There are billions upon billions of books published throughout human history, the chances of two writers inadvertently coming across the same idea/philosophies are a given. It's for this reason why I don't read fiction (when as a writer I probably should), because I'm afraid I'll copy ideas, but the fact of the matter is so much has already been written and documented throughout our time, that accidentally crisscrossing ideas are a given.

      I've been accused of a lot of things, but being unoriginal is a first. I'm not a person to self-promote, but my writing style is unique and you won't find anything else like it online. Trust me when I say, I’ve had a few run-ins with the admissions team at Hubpages behind the scenes due to some of my Hubs treading on “thin lines.” If I plagiarized, they would have torn it down immediately no questions asked.

      I've been characterized as a radical by both left and right of the political spectrum. I've been referred to as "the radical centrist" by my editor.

      This hub is actually but a small sample of my "off-time" book: Befriending Your Dark Emotions. It's what I write when I get bored of my main novel series. The book is a novella explaining the virtues of some emotions we perceive as evil and toss away, only to allow such emotions to build up and cause us to make many regrettable mistakes. Speaking of which, the virtue of regret is one of the chapters. So is guilt, shame, anger, bluntness (a hub which you commented on), selfishness, demand, sadness, despair, and it even works its way up to hate. Yes, even hate can be beneficial and not necessarily a device of evil depending on perspective.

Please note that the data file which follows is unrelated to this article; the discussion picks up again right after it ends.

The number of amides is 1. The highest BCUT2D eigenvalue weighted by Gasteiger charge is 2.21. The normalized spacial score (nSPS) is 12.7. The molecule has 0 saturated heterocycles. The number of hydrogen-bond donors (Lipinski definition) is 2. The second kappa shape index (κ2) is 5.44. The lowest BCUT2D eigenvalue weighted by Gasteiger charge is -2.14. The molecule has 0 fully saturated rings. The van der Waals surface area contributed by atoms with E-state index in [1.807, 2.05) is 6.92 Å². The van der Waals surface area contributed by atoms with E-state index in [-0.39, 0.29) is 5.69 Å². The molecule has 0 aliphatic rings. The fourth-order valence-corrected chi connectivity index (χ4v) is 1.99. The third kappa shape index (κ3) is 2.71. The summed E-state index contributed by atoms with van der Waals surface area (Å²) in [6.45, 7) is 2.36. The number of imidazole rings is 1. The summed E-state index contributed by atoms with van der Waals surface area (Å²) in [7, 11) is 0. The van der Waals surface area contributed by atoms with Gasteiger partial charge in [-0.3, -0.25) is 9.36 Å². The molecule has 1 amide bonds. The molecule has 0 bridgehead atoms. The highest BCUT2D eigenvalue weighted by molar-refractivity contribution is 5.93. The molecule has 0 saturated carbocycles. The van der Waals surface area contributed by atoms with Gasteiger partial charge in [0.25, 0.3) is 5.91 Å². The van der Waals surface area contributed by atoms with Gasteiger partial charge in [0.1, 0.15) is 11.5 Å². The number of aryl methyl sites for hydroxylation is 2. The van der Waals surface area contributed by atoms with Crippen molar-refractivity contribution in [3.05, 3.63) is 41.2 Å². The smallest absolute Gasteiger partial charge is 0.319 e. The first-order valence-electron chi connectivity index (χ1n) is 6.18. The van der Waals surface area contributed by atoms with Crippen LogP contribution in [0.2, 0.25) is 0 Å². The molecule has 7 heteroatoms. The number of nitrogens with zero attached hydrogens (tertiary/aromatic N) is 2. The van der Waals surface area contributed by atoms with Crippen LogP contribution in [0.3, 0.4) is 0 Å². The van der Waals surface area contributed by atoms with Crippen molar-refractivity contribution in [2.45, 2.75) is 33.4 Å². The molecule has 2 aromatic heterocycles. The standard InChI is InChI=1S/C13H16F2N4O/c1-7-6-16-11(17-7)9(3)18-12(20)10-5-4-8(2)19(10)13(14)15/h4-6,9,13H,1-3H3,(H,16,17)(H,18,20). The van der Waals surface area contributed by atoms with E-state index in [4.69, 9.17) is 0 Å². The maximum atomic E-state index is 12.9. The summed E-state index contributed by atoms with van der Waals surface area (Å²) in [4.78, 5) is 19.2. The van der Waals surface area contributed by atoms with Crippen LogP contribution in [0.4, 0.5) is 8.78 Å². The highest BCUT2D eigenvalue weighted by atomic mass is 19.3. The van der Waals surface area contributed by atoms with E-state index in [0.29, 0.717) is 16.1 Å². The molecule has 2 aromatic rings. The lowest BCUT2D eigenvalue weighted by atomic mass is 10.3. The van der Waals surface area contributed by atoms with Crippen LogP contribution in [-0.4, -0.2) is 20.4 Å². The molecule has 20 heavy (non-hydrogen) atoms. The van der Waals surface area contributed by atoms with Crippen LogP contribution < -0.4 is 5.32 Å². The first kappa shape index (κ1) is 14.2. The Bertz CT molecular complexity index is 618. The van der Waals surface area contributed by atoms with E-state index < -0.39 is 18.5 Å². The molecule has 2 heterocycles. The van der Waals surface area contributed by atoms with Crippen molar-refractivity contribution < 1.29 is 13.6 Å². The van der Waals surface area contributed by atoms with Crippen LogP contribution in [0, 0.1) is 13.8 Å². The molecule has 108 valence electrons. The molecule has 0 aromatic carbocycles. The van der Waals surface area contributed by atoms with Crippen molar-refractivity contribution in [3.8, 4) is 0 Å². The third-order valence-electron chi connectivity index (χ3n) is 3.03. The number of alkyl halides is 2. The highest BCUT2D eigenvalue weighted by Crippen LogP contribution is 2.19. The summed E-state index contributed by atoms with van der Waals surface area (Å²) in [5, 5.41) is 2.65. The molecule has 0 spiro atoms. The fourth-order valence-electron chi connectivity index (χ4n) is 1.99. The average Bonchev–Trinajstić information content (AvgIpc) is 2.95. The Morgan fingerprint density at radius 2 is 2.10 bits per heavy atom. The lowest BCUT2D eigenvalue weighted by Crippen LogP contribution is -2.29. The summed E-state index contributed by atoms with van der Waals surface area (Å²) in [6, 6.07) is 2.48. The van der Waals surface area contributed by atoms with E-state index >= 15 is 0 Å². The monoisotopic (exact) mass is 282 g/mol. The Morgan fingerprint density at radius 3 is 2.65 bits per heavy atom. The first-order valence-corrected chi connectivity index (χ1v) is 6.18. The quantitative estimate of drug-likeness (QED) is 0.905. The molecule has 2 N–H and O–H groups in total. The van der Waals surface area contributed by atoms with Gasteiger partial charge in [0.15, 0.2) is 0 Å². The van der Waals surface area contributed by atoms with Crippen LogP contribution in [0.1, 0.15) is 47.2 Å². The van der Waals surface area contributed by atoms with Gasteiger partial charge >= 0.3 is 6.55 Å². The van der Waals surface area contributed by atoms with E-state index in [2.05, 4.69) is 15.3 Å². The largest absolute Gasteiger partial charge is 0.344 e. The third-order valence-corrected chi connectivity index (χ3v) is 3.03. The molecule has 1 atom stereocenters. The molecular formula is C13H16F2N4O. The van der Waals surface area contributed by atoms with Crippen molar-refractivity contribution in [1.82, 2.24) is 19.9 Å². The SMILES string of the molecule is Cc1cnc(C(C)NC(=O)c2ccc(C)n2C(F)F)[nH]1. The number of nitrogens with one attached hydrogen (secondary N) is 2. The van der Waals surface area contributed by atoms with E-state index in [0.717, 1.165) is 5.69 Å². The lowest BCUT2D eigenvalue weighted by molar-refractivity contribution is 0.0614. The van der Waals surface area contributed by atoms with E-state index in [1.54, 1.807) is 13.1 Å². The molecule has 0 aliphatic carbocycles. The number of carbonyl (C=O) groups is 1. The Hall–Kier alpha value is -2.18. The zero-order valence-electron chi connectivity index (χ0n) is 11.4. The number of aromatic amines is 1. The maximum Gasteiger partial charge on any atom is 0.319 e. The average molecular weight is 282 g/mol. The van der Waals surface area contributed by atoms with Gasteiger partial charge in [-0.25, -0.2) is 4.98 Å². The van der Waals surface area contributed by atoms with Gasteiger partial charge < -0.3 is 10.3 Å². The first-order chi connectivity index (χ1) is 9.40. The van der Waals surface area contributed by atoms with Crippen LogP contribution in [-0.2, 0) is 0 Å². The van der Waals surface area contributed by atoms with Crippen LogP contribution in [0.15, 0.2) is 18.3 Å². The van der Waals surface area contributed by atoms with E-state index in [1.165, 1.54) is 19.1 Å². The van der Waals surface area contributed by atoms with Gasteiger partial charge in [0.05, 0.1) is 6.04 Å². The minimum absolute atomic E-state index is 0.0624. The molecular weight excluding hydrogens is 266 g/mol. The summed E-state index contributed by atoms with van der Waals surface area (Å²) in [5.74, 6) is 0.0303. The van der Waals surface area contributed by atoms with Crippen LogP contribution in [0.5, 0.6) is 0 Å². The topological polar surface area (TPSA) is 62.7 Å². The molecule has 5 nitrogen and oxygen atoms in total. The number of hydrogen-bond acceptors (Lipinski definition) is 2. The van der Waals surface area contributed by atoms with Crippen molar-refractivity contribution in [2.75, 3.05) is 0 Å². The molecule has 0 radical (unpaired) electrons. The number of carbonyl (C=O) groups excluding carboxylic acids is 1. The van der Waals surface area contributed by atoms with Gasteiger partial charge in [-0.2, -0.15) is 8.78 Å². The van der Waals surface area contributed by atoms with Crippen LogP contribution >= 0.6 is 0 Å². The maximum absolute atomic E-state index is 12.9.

Of course I changed the title for SEO reasons. I have changed the titles of my hubs many times for SEO reasons; that's nothing new.

      You want me to cite passages from Ayn Rand? What passages exactly? I have the book right here in front of me. Our writing style isn't even remotely similar, nothing is copied and pasted. We even disagree on a few issues of how selfishness can be used beneficially. Rand takes mostly an individual perspective; she seems to take little care in the concept of a person accidentally helping another. She also sees little value in personal introspection, only ambition. Rand is a rabid neo-libertarian and focuses mostly on this narrow lens.

      Geez, get a grip of yourself before shouting murder, murder, murder! What's next? Will you accuse George Lucas of plagiarizing the Holy Bible? Last I checked, an idea/concept doesn’t have a copyright.

    • DonDWest profile imageAUTHOR

      DonDWest 

      7 years ago from Halifax, Nova Scotia, Canada

      Sivis:

      "Myth 1: Selfish thoughts are the easy way. In most cases, I would argue that this is the truth. When one simply looks out for oneself, this style of thought is surely easier that looking out for others."